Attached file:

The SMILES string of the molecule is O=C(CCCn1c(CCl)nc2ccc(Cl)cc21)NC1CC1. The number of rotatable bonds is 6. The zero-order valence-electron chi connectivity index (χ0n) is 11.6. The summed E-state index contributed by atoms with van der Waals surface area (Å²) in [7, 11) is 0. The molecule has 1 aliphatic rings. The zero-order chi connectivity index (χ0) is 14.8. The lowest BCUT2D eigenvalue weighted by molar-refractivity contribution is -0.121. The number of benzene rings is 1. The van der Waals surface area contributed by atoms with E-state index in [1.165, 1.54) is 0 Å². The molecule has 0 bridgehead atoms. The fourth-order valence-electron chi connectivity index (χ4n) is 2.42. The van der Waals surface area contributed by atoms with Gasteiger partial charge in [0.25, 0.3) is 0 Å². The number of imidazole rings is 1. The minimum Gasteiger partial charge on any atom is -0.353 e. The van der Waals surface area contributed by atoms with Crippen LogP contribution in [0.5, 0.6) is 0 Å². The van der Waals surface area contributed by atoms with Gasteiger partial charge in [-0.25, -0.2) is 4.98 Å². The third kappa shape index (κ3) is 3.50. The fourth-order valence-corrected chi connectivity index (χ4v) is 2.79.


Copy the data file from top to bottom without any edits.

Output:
The SMILES string of the molecule is O=C(CCCn1c(CCl)nc2ccc(Cl)cc21)NC1CC1. The number of rotatable bonds is 6. The zero-order valence-electron chi connectivity index (χ0n) is 11.6. The summed E-state index contributed by atoms with van der Waals surface area (Å²) in [7, 11) is 0. The molecule has 1 aliphatic rings. The zero-order chi connectivity index (χ0) is 14.8. The lowest BCUT2D eigenvalue weighted by molar-refractivity contribution is -0.121. The number of benzene rings is 1. The van der Waals surface area contributed by atoms with E-state index in [1.165, 1.54) is 0 Å². The molecule has 0 bridgehead atoms. The fourth-order valence-electron chi connectivity index (χ4n) is 2.42. The van der Waals surface area contributed by atoms with Gasteiger partial charge in [0.25, 0.3) is 0 Å². The number of imidazole rings is 1. The minimum Gasteiger partial charge on any atom is -0.353 e. The van der Waals surface area contributed by atoms with Crippen LogP contribution in [0.5, 0.6) is 0 Å². The van der Waals surface area contributed by atoms with Gasteiger partial charge in [-0.25, -0.2) is 4.98 Å². The third kappa shape index (κ3) is 3.50. The fourth-order valence-corrected chi connectivity index (χ4v) is 2.79.